Our research focuses on how interbacterial competition impacts community structure and function in marine ecosystems. Specifically, we aim to couple bacterial model systems with environmental culturing and field-based experiments to study how bacteria evolve and regulate deployment of competitive mechanisms. Connecting the molecular mechanisms of these behaviors to ecological roles will inform our understanding of how these social interactions affect community composition and influence animal and ecosystem health.
The vibrio-squid symbiosis as a model for bacterial competition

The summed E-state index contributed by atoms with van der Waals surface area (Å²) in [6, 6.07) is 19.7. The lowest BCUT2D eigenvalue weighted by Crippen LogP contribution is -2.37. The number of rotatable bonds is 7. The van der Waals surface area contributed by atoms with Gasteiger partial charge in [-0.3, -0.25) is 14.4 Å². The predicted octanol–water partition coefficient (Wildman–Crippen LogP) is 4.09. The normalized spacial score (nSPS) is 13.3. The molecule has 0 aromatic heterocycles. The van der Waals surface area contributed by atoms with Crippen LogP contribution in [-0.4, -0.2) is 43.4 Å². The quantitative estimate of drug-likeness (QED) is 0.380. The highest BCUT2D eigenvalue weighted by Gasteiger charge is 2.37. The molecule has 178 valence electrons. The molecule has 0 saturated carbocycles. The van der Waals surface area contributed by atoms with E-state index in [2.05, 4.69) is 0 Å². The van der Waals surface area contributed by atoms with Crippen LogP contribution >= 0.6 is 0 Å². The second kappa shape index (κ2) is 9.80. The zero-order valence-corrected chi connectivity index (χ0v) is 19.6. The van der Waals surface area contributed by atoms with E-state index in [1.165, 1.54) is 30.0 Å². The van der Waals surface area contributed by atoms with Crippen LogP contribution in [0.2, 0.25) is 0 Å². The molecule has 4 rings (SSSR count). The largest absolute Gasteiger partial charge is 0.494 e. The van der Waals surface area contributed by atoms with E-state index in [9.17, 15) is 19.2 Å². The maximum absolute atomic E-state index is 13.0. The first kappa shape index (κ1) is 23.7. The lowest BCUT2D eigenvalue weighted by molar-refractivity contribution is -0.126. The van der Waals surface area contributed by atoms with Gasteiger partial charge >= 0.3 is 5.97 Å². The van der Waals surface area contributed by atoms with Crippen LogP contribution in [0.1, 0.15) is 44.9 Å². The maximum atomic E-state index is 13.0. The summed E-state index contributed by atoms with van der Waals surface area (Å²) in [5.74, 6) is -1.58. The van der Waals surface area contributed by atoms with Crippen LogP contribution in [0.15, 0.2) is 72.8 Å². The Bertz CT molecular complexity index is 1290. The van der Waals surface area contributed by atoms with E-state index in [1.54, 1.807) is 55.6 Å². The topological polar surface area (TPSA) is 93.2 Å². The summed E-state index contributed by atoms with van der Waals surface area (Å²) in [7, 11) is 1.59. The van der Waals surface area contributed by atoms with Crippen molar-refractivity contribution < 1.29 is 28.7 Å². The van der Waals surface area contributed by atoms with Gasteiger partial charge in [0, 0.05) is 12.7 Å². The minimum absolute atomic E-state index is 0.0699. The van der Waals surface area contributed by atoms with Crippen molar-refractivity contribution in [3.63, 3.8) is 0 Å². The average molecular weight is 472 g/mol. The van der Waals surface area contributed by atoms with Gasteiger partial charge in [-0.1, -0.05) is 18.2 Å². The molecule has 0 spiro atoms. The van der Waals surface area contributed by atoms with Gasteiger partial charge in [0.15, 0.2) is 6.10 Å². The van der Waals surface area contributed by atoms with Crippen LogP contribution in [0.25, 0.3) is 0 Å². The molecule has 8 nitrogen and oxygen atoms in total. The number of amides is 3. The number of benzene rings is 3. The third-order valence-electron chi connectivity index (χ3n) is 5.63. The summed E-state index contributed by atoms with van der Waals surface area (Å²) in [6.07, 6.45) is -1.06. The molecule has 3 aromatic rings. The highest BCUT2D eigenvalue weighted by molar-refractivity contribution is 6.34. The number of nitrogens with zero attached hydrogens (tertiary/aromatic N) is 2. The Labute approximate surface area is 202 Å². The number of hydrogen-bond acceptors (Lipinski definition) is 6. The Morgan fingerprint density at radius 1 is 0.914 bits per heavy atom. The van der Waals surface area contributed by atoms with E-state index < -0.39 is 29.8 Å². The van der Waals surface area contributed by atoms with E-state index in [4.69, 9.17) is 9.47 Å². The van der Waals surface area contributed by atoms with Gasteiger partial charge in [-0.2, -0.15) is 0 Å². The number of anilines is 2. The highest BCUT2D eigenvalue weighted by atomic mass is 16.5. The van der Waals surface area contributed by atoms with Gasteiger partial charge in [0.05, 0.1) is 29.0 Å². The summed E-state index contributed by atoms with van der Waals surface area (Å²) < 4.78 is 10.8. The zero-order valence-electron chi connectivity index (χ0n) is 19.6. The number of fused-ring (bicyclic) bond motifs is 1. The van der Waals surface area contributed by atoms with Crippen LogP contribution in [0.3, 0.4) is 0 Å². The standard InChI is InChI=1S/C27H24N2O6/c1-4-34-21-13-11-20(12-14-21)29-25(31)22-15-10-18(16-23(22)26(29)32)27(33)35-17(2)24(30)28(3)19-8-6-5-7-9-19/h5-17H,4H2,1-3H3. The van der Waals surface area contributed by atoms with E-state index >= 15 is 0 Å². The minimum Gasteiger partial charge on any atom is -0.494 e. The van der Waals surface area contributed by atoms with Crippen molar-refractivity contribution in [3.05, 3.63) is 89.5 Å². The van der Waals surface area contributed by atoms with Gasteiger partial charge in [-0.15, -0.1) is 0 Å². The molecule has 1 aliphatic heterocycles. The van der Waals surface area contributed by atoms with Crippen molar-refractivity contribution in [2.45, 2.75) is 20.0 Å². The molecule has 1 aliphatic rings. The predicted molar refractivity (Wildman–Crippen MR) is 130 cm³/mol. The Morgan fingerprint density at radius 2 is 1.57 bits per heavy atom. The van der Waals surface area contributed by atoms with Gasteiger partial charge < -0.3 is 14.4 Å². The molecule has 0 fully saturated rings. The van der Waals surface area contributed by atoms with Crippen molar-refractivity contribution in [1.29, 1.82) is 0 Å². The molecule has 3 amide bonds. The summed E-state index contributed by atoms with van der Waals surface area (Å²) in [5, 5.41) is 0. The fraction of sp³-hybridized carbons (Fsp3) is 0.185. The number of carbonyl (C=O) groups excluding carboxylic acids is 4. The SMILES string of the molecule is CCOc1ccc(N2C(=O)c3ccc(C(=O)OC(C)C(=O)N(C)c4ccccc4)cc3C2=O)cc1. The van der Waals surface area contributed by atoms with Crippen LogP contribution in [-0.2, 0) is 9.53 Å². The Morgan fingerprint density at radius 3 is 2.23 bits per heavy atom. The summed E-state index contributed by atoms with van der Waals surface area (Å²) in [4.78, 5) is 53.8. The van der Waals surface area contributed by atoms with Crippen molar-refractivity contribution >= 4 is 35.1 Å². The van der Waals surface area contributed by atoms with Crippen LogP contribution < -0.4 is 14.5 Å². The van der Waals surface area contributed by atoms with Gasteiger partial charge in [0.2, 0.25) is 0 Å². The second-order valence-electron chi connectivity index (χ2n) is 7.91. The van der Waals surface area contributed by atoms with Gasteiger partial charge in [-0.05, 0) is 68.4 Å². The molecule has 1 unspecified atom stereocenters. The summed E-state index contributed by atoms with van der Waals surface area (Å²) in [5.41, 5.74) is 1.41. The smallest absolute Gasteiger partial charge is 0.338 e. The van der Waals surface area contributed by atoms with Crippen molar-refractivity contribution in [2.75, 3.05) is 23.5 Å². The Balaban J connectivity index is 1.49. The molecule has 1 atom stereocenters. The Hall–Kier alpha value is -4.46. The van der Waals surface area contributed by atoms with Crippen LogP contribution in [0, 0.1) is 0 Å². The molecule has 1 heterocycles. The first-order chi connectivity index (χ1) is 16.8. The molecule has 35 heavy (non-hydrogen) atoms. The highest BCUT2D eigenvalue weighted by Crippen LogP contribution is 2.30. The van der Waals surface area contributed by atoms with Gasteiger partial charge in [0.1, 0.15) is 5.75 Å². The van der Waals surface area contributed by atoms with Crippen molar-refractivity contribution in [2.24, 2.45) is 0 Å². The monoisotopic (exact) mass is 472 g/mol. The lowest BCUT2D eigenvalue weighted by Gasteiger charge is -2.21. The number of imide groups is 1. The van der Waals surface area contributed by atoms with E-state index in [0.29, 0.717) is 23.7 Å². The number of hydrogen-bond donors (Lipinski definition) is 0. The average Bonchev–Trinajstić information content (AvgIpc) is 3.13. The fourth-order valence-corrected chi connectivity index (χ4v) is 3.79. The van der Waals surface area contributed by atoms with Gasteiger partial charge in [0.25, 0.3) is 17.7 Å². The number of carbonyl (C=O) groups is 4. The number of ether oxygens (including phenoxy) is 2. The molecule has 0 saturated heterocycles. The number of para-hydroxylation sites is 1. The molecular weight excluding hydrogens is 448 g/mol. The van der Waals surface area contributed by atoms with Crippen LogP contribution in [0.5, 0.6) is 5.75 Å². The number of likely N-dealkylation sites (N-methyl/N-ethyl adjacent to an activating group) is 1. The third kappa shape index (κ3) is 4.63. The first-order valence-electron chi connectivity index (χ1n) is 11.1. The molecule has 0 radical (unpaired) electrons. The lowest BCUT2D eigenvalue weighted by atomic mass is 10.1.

How do naturally co-occurring bacterial populations compete for a host niche? We are using Vibrio fischeri as a model for studying how genetically distinct bacterial strains compete for a limited number of host colonization site.
Competition within the biogeochemically-important Roseobacter clade
What strategies allow certain bacterial populations to dominate in a given ecological niche? We are using model Roseobacter species to identify and characterize the competitive genes used by this important and abundant group of marine bacteria.
Marine Sciences Graduate Program
December 15, 2020
Environment, Ecology, and Energy (E3P) Graduate Program